The Brazilian government has granted an environmental license for the construction of the controversial Belo Monte hydro-electric dam in the Amazon.
The dam, planned for the Xingu River in the northern state of Pará, will be the third largest in the world and is estimated to cost $17 billion.
It will flood 500 square kilometers of land, causing huge devastation to the rainforest, and have a major impact on fish stocks.
The livelihoods of thousands of tribal people who depend on the forest and river for food and water will be destroyed. Some face removal from their ancestral land.
Indigenous peoples are at the forefront of current protests. Last October Kayapó Indians and Indians of other tribes held a week-long protest against the dam.
In a letter to President Lula the Kayapó said ‘We don’t want this dam to destroy the ecosystems and the biodiversity that we have taken care of for millenia and which we can still preserve’.
The Bishop of the Xingu, Dom Erwin Krautler, also opposes the dam and warned that the Indians could resort to violence if their voice is not heard. ‘They will cry, they will shout, they will rise up’, he said.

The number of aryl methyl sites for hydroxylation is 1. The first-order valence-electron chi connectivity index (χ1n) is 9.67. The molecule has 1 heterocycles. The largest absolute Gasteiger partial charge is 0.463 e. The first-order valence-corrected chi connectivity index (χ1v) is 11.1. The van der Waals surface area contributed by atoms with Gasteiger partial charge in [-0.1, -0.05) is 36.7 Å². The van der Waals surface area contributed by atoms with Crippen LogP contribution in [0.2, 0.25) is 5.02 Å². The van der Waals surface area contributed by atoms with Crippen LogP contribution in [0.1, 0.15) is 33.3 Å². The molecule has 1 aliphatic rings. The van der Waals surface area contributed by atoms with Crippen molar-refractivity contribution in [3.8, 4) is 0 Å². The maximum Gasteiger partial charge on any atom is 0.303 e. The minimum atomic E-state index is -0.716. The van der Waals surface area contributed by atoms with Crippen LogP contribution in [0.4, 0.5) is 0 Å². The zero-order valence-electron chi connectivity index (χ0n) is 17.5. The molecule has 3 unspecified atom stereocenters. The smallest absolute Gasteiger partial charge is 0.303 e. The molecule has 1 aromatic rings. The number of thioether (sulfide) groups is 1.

Brazil’s Public Prosecutor’s Office is calling for the license to be canceled, stating that the environmental impact studies were incomplete, and that the Indians and other people who will be affected were not properly consulted.
Previous attempts to build the dam in the1980s failed following worldwide protests led by Kayapó Indians.
Dam building is a central part of Brazil’s Accelerated Growth Programme, which aims to stimulate the country’s economic growth by building a vast infrastructure of roads and dams, mainly in the Amazon region.
There was huge pressure on ministers to grant the license for the Belo Monte dam, which caused division and resignations within the government’s environment agency IBAMA.
Survival has protested to the government about the project.
Read more about dams affecting other indigenous peoples around the world.